An exciting show keeps you on the edge of your seat; an entertaining show helps you unwind; a good show makes you reflect on life. Critics hate the eighth and final season of Dexter which just wrapped up yesterday. I have to agree this season has been flooded with plot holes and unnecessary sidetracks. It lacks the immediacy and tension which pulled us in in the penultimate season, let alone the super awesome seasons 1 & 2 (probably two of the best TV seasons ever). I think it’s safe to say the last season wasn’t as exciting or as entertaining as we’d hoped, but I still think it was good TV for the food for thoughts it has given me.
I didn’t like Dexter and Hannah’s weird and twisted relationship in season 7. I was not happy about her return early on in season 8, but their chemistry was undeniable. They are two serial killers killing for different purposes. They are both damaged in their own way. No matter how hard they try, they kept running back to each other like rubber bands. At first, I hated this pairing because Hannah was so obviously wrong for Dexter, and she came into this strangest sibling bond between Dexter and Deb. However, as the season rolled on, I’ve gradually come to recognize the true soul mate connection between Dex and Hannah. Granted, Dex loves Deb genuinely. I even think Deb loved Dex more than Hannah because she gave up every principle that defined who she was for him, but Deb could never understand him. Deb could accept Dex’s urges for killing because she loved him to death, and they had this co-dependent relationship that came so close to crossing the line, but Deb could never understand why he had to do what he did because Deb was fundamentally a good person.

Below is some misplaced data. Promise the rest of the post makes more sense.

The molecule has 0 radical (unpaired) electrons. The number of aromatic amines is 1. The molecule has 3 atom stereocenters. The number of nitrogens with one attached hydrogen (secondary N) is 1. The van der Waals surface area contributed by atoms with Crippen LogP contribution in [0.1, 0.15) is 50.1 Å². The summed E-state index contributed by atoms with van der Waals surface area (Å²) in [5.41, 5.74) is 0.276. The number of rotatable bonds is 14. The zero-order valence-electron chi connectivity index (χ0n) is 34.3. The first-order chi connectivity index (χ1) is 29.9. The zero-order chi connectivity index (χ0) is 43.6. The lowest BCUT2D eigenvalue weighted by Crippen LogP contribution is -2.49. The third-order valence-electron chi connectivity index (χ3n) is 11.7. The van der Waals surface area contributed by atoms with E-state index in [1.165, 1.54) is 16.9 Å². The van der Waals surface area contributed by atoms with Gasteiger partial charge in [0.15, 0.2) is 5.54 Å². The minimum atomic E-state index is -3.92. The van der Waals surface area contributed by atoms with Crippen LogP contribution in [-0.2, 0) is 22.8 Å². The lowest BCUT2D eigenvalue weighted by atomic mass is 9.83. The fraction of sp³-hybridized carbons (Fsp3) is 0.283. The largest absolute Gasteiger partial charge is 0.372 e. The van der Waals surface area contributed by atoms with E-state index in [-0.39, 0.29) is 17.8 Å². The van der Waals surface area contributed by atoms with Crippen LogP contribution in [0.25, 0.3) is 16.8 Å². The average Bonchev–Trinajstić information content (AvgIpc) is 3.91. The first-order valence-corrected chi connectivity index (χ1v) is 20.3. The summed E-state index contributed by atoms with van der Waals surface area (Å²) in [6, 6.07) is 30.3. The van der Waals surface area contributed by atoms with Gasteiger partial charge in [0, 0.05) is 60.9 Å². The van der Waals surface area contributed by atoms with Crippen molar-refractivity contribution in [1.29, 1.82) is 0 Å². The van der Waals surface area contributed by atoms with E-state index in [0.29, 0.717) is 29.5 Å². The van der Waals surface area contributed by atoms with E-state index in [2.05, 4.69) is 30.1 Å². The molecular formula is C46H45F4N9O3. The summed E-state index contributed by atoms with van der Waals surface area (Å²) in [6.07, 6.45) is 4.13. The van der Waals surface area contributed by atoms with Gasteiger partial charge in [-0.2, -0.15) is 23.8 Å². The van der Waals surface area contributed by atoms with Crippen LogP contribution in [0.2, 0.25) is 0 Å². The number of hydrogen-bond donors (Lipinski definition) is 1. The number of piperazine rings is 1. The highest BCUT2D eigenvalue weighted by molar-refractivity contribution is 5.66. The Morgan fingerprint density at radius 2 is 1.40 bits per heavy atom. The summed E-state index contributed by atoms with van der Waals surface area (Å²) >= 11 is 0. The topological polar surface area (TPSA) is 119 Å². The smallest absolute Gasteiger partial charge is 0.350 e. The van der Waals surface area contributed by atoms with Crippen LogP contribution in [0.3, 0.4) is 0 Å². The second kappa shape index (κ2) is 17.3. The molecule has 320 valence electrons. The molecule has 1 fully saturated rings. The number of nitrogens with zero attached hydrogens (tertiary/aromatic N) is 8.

Hannah is different. When she was in Dex’s kill room, she said, “Do what you have o do.” It was the very moment when Dex fell for her. Hannah is amoral like Dex. She never judges him for his killing, and she accepts him completely. No one on Earth understands and accepts him better. In the last few episodes, Hannah also starts to bring out the good in him. He begins to lose his urges for killing. He no longer needs Harry or his “Dark Passenger”. Hannah also shows her ability to be a good person by taking care of Harrison and reconciling with Deb.
They demonstrate what I have firmly believed in all along: soul mates help each other overcome problems and grow into better person.
The climactic scene is such a powerful scene. After Dexter realizes he was the one ruining Deb’s life, he finally has this epiphany: He is toxic.
We started in season 1 with Dexter being unable to love. Over the past 8 years, we’ve witnessed him becoming more human and eventually come to love his sister, son and Hannah. Never have I seen more character growth on a TV show than on Dexter.
Although the series is based on a ridiculous premise–a serial killer killing serial killers, it would be absurd if Dexter could have his happy ending and remained unpunished for all the lives he has taken. He has to pay the ultimate price: Losing everything he loves, either by choice or by force. I think he made the right decision in driving into the hurricane. He should have died with Deb, the person who loved him so much that she lost herself for him. His quote has to be one of the most memorable ones in the show’s history.
I destroy everyone I love. [. . .] I need to protect them, from me.
If the show could just end with Hannah reading the news of Dexter missing on her iPad, I’d be content. Instead, the show runners just wouldn’t let me continue crying and grieving for Dex and Deb and cut into the final scene. Ugh…I’ll just pretend I never watched that part.
Anyway, thanks for eight seasons of good TV; eight seasons of amazing acting; and eight seasons of reflections on morality, life and love. Good bye Dex and Deb. The ending of a long running good show is like the ending of a love affair. It leaves you with a void in your heart until you find a new object of obsession.